Other clinicians thought the whiteningtoothpastes were somewhat effective if used incombination with Crest White Strips or paint-onbleaching products.

    Teeth vary in color: for example, cuspids aregenerally darker than incisors. Are tooth-whiteningproducts equally effective on all teeth?

    There was a relatively even distribution ofreplies to this question. About one-third of therespondents believed that tooth-whitening productswere effective on all teeth, another thirdbelieved they were not, and the remaining thirdhad no definite opinion. The most frequent commentwas that teeth tended to lighten proportionatelyto their original colors.

    Some specific comments:

  • "Professional bleaching seems to lighten allteeth."
  • "Patients that have used tray-borne materialsseem to have uniform whiteness."
  • "These products work best on yellow-shadedteeth and least on gray-shaded teeth."
  • "The effect is highly variable due to enamelformation, e.g., mottled and tetracycline-stained.Grays don't lighten as well as yellows."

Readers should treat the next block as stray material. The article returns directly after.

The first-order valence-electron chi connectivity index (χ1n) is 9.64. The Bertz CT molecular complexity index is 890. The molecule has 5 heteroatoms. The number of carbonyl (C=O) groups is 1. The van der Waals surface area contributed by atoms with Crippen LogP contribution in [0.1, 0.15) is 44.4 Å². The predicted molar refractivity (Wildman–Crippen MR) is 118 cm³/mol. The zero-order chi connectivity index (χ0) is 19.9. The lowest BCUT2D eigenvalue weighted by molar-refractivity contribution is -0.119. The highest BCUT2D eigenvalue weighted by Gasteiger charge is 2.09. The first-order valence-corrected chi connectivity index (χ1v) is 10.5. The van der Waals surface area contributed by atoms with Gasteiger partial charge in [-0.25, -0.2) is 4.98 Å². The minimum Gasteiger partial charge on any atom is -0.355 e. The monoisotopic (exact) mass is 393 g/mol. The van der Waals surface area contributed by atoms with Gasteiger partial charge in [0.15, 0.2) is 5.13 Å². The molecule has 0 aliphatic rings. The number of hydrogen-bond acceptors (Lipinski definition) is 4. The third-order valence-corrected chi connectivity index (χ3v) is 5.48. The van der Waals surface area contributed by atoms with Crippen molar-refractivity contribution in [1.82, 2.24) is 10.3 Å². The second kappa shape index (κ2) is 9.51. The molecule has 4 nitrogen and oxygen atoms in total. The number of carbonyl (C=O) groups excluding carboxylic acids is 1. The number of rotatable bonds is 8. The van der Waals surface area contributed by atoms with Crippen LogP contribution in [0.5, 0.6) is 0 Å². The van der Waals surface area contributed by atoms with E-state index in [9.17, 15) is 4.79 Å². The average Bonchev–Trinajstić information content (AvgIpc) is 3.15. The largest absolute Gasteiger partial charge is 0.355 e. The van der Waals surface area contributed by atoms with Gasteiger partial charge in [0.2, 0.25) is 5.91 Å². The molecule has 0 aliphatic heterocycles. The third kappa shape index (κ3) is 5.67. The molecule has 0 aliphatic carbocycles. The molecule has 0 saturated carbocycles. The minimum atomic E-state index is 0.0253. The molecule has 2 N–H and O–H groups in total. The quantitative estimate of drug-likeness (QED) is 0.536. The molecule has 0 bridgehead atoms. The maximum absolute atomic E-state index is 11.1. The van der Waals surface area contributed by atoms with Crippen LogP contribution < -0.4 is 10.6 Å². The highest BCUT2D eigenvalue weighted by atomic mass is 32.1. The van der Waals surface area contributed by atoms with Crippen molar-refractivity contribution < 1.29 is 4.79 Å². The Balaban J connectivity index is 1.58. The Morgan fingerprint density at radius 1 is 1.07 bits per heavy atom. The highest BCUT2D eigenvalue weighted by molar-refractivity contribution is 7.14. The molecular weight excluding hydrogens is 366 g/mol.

• Do you find that certain toothpastes prevent orcorrect discoloration around bonded brackets?

    A substantial majority did not believe thattoothpastes could prevent or correct discolorationaround bonded brackets. On the otherhand, a few clinicians did not want their patientsusing whitening toothpastes while in fixed appliancesbecause, when the bonded appliances wereremoved, there could be a color disparity betweenthe areas where the patient brushed andthe areas under the bonded brackets.

    Individual responses included:

  • "I haven't been able to quantify any changewith a shade guide."
  • "Most staining is from failure to get the bristlesto an area and keep it clean. It won't matter whattoothpaste is on the brush if it doesn't reach thetarget area."
  • "I don't recommend whitening toothpaste topatients in braces."
  • Do you find that certain toothpastes prevent discolorationof clear "O" ties used with ceramicbrackets?

    Only one respondent believed that the useof a whitening toothpaste could avoid discolorationof clear "O" ties. There was also a remarkthat baking-soda paste could prevent discolorationof these ligatures.

    Specific comments were:

  • "Most of the ties seem to stain from coloredfoods such as mustard, colas, coffee, etc., andtoothpaste doesn't seem to remove these stains."
  • "The stain is absorbed into the ties, and toothpastescan only work on surface discoloration."
  • "Clear elastics attract color, especially darkcolors. Once stained, the only way to solve theproblem is to change the elastic. If possible, Iprefer a tooth-colored elastic over clear ties whenusing ceramic brackets."